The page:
SuperEd is a fintech start-up that aims to provide scaled financial advice to Australians in the pre-retirement phase, predominantly via 'white label' agreements with industry superannuation funds.

Fintech Business spoke to SuperEd head of advice and operations Scott Machin about the start-up's business model and its plans for the future.

SuperEd was founded by former Westpac executive Hugh Morrow and former Vanguard Australia head Jeremy Duffield in 2012, said Mr Machin.

The firm's business model is based on those of companies in the US like Financial Engines and Guided Choice, which provide financial advice and education to US 401(k) members.

The business has, to date, been funded by management, but SuperEd completed its first round of external funding recently, raising $800,000, Mr Machin said.

The money was raised by a group of angel investors as well as by "one prominent financial services individual", he said, adding that there have so far been no corporate backers since they could compromise SuperEd's independence.

SuperEd is currently piloting its system with a 'top ten' industry super fund, although Mr Machin was reluctant to name the fund.

"We're doing usability testing. We will gradually increase the number of people using it. Depending on the success of that pilot that could go to a full rollout," he said.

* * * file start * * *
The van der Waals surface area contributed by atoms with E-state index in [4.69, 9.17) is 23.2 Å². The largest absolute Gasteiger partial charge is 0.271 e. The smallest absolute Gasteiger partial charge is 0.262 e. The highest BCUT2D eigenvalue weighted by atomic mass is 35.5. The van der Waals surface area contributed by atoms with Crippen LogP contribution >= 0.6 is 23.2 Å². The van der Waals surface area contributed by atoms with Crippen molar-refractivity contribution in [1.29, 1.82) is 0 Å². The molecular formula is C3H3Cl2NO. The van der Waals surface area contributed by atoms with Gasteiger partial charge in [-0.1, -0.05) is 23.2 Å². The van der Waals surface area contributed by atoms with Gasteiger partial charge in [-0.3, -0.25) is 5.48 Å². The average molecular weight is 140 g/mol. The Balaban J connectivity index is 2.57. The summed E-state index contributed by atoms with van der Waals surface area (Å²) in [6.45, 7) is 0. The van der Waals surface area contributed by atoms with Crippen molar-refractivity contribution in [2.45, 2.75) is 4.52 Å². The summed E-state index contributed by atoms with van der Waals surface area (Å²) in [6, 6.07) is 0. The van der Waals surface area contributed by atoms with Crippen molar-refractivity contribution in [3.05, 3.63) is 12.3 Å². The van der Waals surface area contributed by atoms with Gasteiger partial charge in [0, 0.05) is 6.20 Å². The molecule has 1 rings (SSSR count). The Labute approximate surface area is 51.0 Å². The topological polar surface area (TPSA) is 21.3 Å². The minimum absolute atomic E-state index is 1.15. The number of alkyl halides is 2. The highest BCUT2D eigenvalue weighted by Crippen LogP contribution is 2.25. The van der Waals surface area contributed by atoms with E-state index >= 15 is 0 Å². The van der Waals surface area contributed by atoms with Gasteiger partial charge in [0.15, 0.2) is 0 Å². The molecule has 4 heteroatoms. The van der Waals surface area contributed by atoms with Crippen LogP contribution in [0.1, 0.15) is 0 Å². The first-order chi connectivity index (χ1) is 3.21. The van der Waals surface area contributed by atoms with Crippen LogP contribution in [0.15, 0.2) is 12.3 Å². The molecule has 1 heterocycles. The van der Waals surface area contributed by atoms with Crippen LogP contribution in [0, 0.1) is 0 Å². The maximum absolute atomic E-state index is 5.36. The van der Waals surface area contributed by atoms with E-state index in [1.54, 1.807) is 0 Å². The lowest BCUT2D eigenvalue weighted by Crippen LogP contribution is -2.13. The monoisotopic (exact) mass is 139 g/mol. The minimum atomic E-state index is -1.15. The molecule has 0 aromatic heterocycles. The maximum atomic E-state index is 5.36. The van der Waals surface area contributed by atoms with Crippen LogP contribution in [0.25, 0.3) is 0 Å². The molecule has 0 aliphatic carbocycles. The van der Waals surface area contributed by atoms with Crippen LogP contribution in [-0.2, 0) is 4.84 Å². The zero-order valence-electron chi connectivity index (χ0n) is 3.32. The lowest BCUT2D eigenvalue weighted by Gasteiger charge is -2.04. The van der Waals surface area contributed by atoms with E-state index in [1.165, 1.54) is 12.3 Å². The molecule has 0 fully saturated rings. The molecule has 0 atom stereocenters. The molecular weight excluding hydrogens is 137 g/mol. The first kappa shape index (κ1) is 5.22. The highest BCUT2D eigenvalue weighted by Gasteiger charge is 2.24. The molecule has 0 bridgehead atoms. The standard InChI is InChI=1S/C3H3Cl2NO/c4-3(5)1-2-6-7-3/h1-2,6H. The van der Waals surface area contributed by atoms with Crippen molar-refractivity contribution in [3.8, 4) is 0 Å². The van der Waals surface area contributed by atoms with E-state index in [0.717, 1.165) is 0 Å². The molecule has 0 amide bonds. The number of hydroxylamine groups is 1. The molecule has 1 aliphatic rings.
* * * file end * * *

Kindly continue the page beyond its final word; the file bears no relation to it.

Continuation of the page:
"There are a couple of other super funds that are just behind that with the rollout... [we] haven't signed anything official with those. But we're hopeful with a couple of those in the months ahead," Mr Machin said.

As well as its business-to-business plan, SuperEd also plans to roll out a direct-to-consumer offering in the first half of 2016.

Mr Machin said the initial focus of SuperEd is on people who are 50-plus who are in pre-retirement – the "silver tsunami" of the baby boomer generation.

"A lot of the funds we were talking to started to identify that they had some problems in getting advice to those people, and that was leading to issues around retention," Mr Machin said.

Besides the problem of losing high account-balance members to SMSFs due to conversations around barbeques, super funds are also struggling to adequately explain their pension products to members, he said.

The main problem is that industry funds lack the resources to provide advice to their members, he said.

One industry super fund told Mr Machin it would take his fund 26 years to give advice to everyone in the fund aged over 45.

SuperEd will provide personal, scaled financial advice to members that results in a fully compliant statement of advice with "no humans involved", he said.

"That's not to say that we won't have had humans testing the process, and when we go live we intend to have a human review all the pieces of advice that come out in a [quality assurance] sense," Mr Machin said.